Good afternoon: Today's PM — edited by Justin Green — is 571 words, a 2 minute read.
Situational awareness: Netflix had a bad quarter, losing domestic subscribers and adding just 2.7 million international users vs. an expected 5 million. [CNBC]
1 big thing: New squeeze for Facebook, Amazon
Big Tech got squeezed from both sides of the Atlantic today:
- The EU will investigate how Amazon creates products that compete with offerings from outside merchants on its site. Go deeper. "Brussels is also poised to conclude a four-year probe into US chipmaker Qualcomm by fining the company for abuse of dominant position." [FT]
- Republicans and Democrats on Capitol Hill have found common ground: Big Tech is too powerful and needs to be knocked down a peg. Go deeper.
One example: Facebook is facing a lot of scrutiny from Congress over its plans for its Libra cryptocurrency, largely because lawmakers worry the social media giant could have too much control over it, Axios' Kia Kokalitcheva emails.
- Sen. Sherrod Brown (D-Ohio): "They moved fast and broke our political discourse. ... Now Facebook asks people to trust them with their hard-earned paychecks."
- The other side: The company has been emphasizing that it will be governed by an independent body, of which Facebook will be a member.
- Facebook exec David Marcus told Congress today the company "will take the time to get this right." [AP]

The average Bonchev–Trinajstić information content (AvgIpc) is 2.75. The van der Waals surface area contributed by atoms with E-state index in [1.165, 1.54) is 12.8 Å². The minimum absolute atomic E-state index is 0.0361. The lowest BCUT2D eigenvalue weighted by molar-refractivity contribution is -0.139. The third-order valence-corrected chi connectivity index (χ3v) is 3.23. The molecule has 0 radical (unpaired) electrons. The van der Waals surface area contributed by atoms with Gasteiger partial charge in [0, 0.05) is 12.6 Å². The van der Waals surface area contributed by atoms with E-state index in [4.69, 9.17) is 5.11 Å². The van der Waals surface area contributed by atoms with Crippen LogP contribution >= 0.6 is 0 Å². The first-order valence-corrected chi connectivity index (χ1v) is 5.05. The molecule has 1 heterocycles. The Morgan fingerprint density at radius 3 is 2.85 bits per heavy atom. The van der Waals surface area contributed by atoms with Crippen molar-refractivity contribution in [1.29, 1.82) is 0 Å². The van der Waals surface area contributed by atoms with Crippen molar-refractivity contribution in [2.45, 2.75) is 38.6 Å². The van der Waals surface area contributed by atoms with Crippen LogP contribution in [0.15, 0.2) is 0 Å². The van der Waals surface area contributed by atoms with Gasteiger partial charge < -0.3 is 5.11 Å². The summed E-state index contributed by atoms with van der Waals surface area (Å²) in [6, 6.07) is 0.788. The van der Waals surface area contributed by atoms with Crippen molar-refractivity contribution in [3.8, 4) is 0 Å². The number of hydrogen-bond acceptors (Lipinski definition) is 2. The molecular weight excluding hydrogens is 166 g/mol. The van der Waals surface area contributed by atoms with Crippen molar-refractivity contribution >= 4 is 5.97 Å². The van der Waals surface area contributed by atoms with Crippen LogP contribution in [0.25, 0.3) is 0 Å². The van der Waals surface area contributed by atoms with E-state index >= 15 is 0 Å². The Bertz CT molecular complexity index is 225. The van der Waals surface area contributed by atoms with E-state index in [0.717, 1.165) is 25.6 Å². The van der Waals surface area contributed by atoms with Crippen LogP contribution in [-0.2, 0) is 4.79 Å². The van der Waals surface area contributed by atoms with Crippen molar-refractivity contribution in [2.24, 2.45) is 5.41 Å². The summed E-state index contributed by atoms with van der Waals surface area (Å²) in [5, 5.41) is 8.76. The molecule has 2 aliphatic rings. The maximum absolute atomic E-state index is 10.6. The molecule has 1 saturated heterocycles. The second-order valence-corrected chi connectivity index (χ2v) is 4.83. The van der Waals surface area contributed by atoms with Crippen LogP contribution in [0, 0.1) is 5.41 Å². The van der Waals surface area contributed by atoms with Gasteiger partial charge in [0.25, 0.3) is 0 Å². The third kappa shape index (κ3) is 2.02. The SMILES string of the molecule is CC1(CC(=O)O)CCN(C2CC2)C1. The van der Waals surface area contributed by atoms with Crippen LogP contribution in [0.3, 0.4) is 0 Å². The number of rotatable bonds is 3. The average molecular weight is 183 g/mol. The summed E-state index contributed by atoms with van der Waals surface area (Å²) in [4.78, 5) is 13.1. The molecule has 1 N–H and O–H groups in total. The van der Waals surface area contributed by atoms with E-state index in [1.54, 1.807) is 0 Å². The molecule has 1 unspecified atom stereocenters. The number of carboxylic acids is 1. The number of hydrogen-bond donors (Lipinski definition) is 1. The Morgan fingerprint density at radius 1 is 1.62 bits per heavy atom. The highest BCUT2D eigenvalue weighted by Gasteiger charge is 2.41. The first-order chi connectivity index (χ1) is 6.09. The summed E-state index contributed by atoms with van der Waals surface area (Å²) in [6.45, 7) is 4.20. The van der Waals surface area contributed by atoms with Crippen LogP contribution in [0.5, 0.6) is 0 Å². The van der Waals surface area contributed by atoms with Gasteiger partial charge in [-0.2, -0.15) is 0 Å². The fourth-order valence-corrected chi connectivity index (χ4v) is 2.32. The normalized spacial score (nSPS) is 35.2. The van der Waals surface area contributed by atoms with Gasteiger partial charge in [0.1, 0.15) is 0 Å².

The big picture: As this year opened with a wave of congressional scrutiny of tech, privacy legislation seemed the most likely outcome.
- Now, the conflict has broadened onto much wider terrain, Axios' Ina Fried wrote in this morning's Login newsletter.
- And Europe — where France just passed a 3% digital tax on and where GDP is a part of life — has long since moved past the thinking phase to the regulating stage.
Why it matters: While it’s not out of the “all talk” stage yet, the conversation has moved from broad condemnation to more specific ways tech could be regulated, Axios’ David McCabe reports.
What's next: Tomorrow, executives from Snap, Match Group, Salesforce and Mozilla will brief members of the Senate Judiciary Committee behind closed doors as part of the panel’s new tech task force that hopes to tackle issues like privacy and data security.
Bonus: Pic du jour
In this courtroom sketch, Joaquin "El Chapo" Guzman, foreground right, reads a statement through an interpreter.
- The Mexican drug kingpin was sentenced to life in prison today.
2. What you missed
- The outcry over affordable housing shortages in America's fastest-growing cities masks an equally devastating problem: persistently high rates of vacant and blighted housing in cities of all sizes. Go deeper.
- Today is World Emoji Day, and the good news is that the digital encapsulations of our world are starting to better reflect the world itself. Go deeper.
- "U.S. overdose deaths last year likely fell for the first time in nearly three decades, preliminary statistics suggest." [AP]
- Experts predict lower-income residents will be priced out of their neighborhoods by Amazon HQ2. One of the most vulnerable pockets is the Latinx community in Arlandria. Go deeper.
3. How firefighters saved Notre Dame
In an extraordinary feature, the N.Y. Times documents the saving of Notre Dame:
- "That Notre-Dame still stands is due solely to the enormous risks taken by firefighters in those third and fourth hours."
- "Disadvantaged by their late start, firefighters would rush up the 300 steps to the burning attic and then be forced to retreat. Finally, a small group of firefighters was sent directly into the flames, as a last, desperate effort to save the cathedral."
- “'There was a feeling that there was something bigger than life at stake,' said Ariel Weil, the mayor of the city’s Fourth Arrondissement, home to the cathedral, 'and that Notre-Dame could be lost.'"